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Hospital accused of medical negligence faces accreditation heat

Cases of medical negligence continue to be a threat to patients' lives and health in New Jersey. In a recent review, a leading military hospital was found to have multiple hazardous lapses in infection prevention. Following a complaint by a technologist, an inspection was conducted in the hospital that revealed the gaping slips.

The technologist, who is a specialist in infection control, has claimed that she was excluded from inspection-related meetings by her supervisors. She has said that her supervisors informed her that her opinions were neither required nor warranted. The inspection was conducted by an independent hospital accrediting agency, which ultimately proved that the hospital authorities were not doing what was required to ensure the safety, health and medical care of patients.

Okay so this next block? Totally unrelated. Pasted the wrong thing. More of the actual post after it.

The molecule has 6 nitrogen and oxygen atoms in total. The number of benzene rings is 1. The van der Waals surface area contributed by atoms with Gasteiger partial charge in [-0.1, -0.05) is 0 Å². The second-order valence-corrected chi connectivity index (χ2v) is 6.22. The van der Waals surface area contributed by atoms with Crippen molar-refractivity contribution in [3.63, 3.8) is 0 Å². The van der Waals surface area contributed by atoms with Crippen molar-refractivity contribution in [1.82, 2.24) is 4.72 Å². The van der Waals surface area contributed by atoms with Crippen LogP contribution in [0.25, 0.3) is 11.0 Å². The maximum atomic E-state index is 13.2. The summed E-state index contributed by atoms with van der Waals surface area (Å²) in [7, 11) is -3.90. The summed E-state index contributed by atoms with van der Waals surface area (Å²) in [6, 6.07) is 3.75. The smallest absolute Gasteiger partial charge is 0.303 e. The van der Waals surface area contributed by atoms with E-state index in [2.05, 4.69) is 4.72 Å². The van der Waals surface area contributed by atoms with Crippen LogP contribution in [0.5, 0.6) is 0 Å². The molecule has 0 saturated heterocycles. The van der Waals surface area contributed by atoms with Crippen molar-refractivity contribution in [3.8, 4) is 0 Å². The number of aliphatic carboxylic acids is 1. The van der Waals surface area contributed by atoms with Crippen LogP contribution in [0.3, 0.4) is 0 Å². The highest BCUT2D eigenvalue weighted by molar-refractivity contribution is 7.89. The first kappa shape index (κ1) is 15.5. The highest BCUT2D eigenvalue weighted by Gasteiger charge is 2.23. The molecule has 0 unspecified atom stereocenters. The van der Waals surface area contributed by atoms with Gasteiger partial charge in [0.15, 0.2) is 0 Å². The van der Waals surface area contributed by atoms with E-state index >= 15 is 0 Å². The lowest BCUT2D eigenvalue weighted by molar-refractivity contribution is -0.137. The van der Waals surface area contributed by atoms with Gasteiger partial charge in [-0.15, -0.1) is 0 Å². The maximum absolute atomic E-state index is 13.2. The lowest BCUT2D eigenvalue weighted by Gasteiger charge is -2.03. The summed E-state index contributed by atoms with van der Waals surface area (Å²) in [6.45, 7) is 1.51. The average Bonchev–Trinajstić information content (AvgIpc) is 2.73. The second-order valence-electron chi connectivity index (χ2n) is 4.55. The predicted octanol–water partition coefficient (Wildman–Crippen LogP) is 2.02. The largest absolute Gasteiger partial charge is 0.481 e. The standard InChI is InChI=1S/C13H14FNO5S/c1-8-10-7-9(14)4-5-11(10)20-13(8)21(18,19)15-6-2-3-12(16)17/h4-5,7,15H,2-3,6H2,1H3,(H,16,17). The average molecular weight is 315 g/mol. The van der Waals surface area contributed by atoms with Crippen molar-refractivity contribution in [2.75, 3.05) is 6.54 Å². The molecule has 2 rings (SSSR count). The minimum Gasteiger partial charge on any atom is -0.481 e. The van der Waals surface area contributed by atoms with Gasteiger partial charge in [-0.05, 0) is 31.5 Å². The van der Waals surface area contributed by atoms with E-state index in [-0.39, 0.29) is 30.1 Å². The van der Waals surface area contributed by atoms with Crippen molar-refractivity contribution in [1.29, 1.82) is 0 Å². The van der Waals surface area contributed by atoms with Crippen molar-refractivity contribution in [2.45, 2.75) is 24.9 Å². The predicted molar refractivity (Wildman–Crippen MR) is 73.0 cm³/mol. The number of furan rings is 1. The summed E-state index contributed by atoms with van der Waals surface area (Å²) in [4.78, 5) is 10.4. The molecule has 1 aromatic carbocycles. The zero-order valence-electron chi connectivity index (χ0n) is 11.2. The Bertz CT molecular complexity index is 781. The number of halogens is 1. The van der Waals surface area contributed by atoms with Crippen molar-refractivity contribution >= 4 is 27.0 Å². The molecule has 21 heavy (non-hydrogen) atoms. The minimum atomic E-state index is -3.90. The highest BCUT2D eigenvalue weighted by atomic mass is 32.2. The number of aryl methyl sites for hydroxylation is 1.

The inspection results have revealed that there were multiple flaws related to prevention of infection and medical care present in the hospital, which were not addressed by hospital authorities for quite some time. This finding has resulted in the clouding of the accreditation of the military hospital, which serves over three million service members in active duty, retirees and the families of service members.

Other reports revealed that such cases of medical malpractice are rampant in most military hospitals. Employees of several hospitals have claimed that reporting such malpractices or other flaws on the part of hospital authorities almost always resulted in the complainant being passed over for promotion or being laid off.

Employees claim that if hospital authorities' actions are questioned, it can lead to problems down the road. At some point in the future, it may cost the individual his or her career and progress. Therefore, out of pure apprehension and fear, most employees choose to delimit themselves.

Source: The New York Times,"Military Hospital Care Is Questioned; Next, Reprisals," Sharon LaFraniere,Dec.20, 2014

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